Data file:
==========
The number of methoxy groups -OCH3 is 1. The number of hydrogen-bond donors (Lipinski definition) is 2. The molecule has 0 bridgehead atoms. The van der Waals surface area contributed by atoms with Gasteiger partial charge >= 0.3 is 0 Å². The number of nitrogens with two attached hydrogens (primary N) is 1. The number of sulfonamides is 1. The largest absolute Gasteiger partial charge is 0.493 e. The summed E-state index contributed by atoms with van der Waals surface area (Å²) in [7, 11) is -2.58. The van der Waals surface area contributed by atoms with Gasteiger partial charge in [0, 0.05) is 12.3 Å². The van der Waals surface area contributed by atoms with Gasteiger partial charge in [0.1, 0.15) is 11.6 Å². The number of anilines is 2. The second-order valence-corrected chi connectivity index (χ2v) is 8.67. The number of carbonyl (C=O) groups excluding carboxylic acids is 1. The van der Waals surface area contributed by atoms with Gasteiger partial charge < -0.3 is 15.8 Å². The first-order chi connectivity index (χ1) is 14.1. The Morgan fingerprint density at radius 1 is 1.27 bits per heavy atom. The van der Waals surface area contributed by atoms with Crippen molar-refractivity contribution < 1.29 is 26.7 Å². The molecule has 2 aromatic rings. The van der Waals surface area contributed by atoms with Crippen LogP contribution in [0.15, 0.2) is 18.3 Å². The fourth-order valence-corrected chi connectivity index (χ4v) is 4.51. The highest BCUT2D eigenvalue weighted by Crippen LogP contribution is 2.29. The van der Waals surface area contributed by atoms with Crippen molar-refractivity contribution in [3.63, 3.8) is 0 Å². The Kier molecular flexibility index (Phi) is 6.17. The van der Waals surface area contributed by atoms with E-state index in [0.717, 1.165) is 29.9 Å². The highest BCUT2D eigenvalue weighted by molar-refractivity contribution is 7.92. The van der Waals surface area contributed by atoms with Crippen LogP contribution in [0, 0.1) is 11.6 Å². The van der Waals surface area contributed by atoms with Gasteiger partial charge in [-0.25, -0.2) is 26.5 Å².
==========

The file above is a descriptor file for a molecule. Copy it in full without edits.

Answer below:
The number of methoxy groups -OCH3 is 1. The number of hydrogen-bond donors (Lipinski definition) is 2. The molecule has 0 bridgehead atoms. The van der Waals surface area contributed by atoms with Gasteiger partial charge >= 0.3 is 0 Å². The number of nitrogens with two attached hydrogens (primary N) is 1. The number of sulfonamides is 1. The largest absolute Gasteiger partial charge is 0.493 e. The summed E-state index contributed by atoms with van der Waals surface area (Å²) in [7, 11) is -2.58. The van der Waals surface area contributed by atoms with Gasteiger partial charge in [0, 0.05) is 12.3 Å². The van der Waals surface area contributed by atoms with Gasteiger partial charge in [0.1, 0.15) is 11.6 Å². The number of anilines is 2. The second-order valence-corrected chi connectivity index (χ2v) is 8.67. The number of carbonyl (C=O) groups excluding carboxylic acids is 1. The van der Waals surface area contributed by atoms with Gasteiger partial charge < -0.3 is 15.8 Å². The first-order chi connectivity index (χ1) is 14.1. The Morgan fingerprint density at radius 1 is 1.27 bits per heavy atom. The van der Waals surface area contributed by atoms with Crippen molar-refractivity contribution < 1.29 is 26.7 Å². The molecule has 2 aromatic rings. The van der Waals surface area contributed by atoms with Crippen LogP contribution in [0.15, 0.2) is 18.3 Å². The fourth-order valence-corrected chi connectivity index (χ4v) is 4.51. The highest BCUT2D eigenvalue weighted by Crippen LogP contribution is 2.29. The van der Waals surface area contributed by atoms with Crippen molar-refractivity contribution in [3.63, 3.8) is 0 Å². The Kier molecular flexibility index (Phi) is 6.17. The van der Waals surface area contributed by atoms with E-state index in [0.717, 1.165) is 29.9 Å². The highest BCUT2D eigenvalue weighted by molar-refractivity contribution is 7.92. The van der Waals surface area contributed by atoms with Crippen LogP contribution in [0, 0.1) is 11.6 Å². The van der Waals surface area contributed by atoms with Gasteiger partial charge in [-0.25, -0.2) is 26.5 Å².